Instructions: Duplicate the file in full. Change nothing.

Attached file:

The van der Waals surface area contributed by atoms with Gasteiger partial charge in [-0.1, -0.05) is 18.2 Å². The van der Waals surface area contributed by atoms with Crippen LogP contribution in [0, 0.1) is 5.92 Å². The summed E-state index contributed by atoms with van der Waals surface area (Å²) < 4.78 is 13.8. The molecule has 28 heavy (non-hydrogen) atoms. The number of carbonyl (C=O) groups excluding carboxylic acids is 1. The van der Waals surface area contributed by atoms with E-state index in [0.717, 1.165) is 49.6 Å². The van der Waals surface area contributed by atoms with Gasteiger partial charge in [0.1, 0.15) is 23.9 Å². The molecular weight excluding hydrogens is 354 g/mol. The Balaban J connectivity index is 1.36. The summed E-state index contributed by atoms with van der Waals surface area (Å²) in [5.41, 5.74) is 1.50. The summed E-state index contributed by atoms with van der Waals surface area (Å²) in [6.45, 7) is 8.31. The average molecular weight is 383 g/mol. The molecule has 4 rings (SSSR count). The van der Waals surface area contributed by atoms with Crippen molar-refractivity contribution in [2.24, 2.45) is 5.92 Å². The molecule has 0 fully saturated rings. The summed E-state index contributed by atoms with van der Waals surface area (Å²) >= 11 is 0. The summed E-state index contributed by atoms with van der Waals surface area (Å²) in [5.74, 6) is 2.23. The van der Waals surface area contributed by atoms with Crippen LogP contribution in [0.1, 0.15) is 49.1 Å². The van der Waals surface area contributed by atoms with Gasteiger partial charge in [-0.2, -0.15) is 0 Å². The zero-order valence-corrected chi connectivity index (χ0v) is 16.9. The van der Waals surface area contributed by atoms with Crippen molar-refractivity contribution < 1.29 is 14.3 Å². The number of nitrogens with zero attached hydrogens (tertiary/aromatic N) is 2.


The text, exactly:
The van der Waals surface area contributed by atoms with Gasteiger partial charge in [-0.1, -0.05) is 18.2 Å². The van der Waals surface area contributed by atoms with Crippen LogP contribution in [0, 0.1) is 5.92 Å². The summed E-state index contributed by atoms with van der Waals surface area (Å²) < 4.78 is 13.8. The molecule has 28 heavy (non-hydrogen) atoms. The number of carbonyl (C=O) groups excluding carboxylic acids is 1. The van der Waals surface area contributed by atoms with E-state index in [0.717, 1.165) is 49.6 Å². The van der Waals surface area contributed by atoms with Gasteiger partial charge in [0.1, 0.15) is 23.9 Å². The molecular weight excluding hydrogens is 354 g/mol. The Balaban J connectivity index is 1.36. The summed E-state index contributed by atoms with van der Waals surface area (Å²) in [5.41, 5.74) is 1.50. The summed E-state index contributed by atoms with van der Waals surface area (Å²) in [6.45, 7) is 8.31. The average molecular weight is 383 g/mol. The molecule has 4 rings (SSSR count). The van der Waals surface area contributed by atoms with Crippen molar-refractivity contribution in [2.24, 2.45) is 5.92 Å². The molecule has 0 fully saturated rings. The summed E-state index contributed by atoms with van der Waals surface area (Å²) >= 11 is 0. The summed E-state index contributed by atoms with van der Waals surface area (Å²) in [5.74, 6) is 2.23. The van der Waals surface area contributed by atoms with Crippen LogP contribution in [0.1, 0.15) is 49.1 Å². The van der Waals surface area contributed by atoms with Gasteiger partial charge in [-0.2, -0.15) is 0 Å². The zero-order valence-corrected chi connectivity index (χ0v) is 16.9. The van der Waals surface area contributed by atoms with Crippen molar-refractivity contribution < 1.29 is 14.3 Å². The number of nitrogens with zero attached hydrogens (tertiary/aromatic N) is 2.